Saturday, February 12, 2011

Egypt, Freedom, and Happy Tears: One American's Reflection on Egypt's Peaceful Revolution

I am finally feeling human again, after 2 weeks of bronchitis and then flu - thus the lack of posts, my fellow Politicos. And while I was sick, I had very little energy to do much, other than zone out on the TV and sleep, sleep and sleep. The only good thing about being sick as a dog was that it happened to be during the time of the Egyptian protests - the birth of a new democracy in the most unlikely of places. And I had the luxury of a front seat, via MSNBC and Al Jazeera, of the second wave of the Tunisian Tsunami sweeping through the Middle East. Imagine that - democracy without a foreign occupation by U.S. "liberators," a revolution "of, by and for the people" of Egypt.

I was captivated immediately by the spirit of the Egyptian people, all whom seemed better educated and more fluent in their English spelling than our own Tea Partiers; signs read, "Removal of The Regime," and "The Will of The People!" The Mubarak regime sent out armed thugs, and the people's response? Set up medical clinics in Tahrir Square for the injured. Peaceful protests continued once more. The free press was beaten and arrested, their cameras, cellphones and equipment confiscate or destroyed. Yet broadcasts continued, showing this shame to the rest of the world. The internet was shut down, cell reception was crippled. The techies of Egypt formed alternative networks to communicate with each other. And all the while, the people continued and their masses grew. Tents sprouted up in the Square. Markets appeared. The mood in the Square was described over and over as a carnival atmosphere - tents appeared, food vendors, barbers set up shop, and it was pretty obvious, even to the casual, cold-medicated observer that these folks were in it for the long haul.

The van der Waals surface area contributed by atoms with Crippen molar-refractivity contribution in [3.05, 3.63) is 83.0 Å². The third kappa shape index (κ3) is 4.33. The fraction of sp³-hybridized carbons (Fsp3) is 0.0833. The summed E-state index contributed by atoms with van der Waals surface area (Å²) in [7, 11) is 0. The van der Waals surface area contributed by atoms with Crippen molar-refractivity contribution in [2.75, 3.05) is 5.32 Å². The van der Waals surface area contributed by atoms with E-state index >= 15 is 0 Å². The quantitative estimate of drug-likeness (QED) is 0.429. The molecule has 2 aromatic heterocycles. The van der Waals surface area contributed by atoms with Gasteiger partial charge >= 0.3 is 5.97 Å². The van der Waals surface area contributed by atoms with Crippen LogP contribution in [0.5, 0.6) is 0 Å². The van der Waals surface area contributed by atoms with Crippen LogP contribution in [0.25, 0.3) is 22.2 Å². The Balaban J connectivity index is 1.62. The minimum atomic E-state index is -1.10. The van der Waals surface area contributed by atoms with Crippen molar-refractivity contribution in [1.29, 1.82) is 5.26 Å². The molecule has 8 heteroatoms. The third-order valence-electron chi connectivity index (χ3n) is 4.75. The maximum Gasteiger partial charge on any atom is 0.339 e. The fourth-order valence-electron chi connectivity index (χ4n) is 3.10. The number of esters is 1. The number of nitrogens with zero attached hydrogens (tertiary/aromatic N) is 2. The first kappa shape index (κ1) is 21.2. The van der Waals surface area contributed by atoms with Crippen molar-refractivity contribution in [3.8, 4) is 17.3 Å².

Then came the moment in which I knew, with absolute certainty, that the Egyptian protesters had what it takes to remake their government and force Mubarak out:
Amazing, iconic photo by @NevineZaki on Twitter
Christians faced outward, linking hands, to protect their Muslim brothers. Later in the day, Muslims joined hands to protect Christians celebrating the Mass. That was it, for me, that was the moment. That is when I was certain that the will of the Egyptian people would persevere over the dictator. If a citizenry can have such respect for each other's faith as to form a human shield to protect each other in prayer, then, by God, they can build a representative government that protects the interests of all of Egypt's people. It gave me goosebumps and made me teary, seeing the unity and respect they had for each other, and at that moment, I had no doubt that they would prevail.

Last night, as I was driving home from a friend's house, I was listening to NPR. They were reading tweets and Facebook posts from Egyptians. Joy, elation, hope. One man spoke of the "high" he and his friends had, hearing for the first time in their lives that they have an ex-President. Never had that been a reality. He spoke of his two year old, and the baby he and his wife were expecting, and the relief and joy of knowing that he would be able to provide for his children a better life, "a new Egypt," in a democratic country where his children can have faith that their voices will be heard. I was teary the rest of the way home. What a powerful thought for one parent to convey to another so far away, his voice so full of hope for his children that it brings tears to my eyes. 

Rachel, as always, summarizes brilliantly why we Americans tend to be verklempt over this joyous uprising:

We are in an historic time, witness to the birth of new democracies all throughout the Middle East, not just in Egypt, though it's has been the most remarkable thus far. Despite all the efforts to keep out Western influences throughout history, the one thing that could not be kept out is the will to be a free people. It lives in the heart of every individual, and cannot be kept at bay. Congratulations to our Egyptian brothers and sisters on their steadfast determination to create their own version of democratic rule. They have a long way to go, but from what I have seen of their character thus far, there is no doubt they will achieve their goal.

What did you think, fellow Politicos, were the most striking moments of the protest thus far? What's your prognosis for an Egyptian democracy? Join the conversation here at Momma Politico!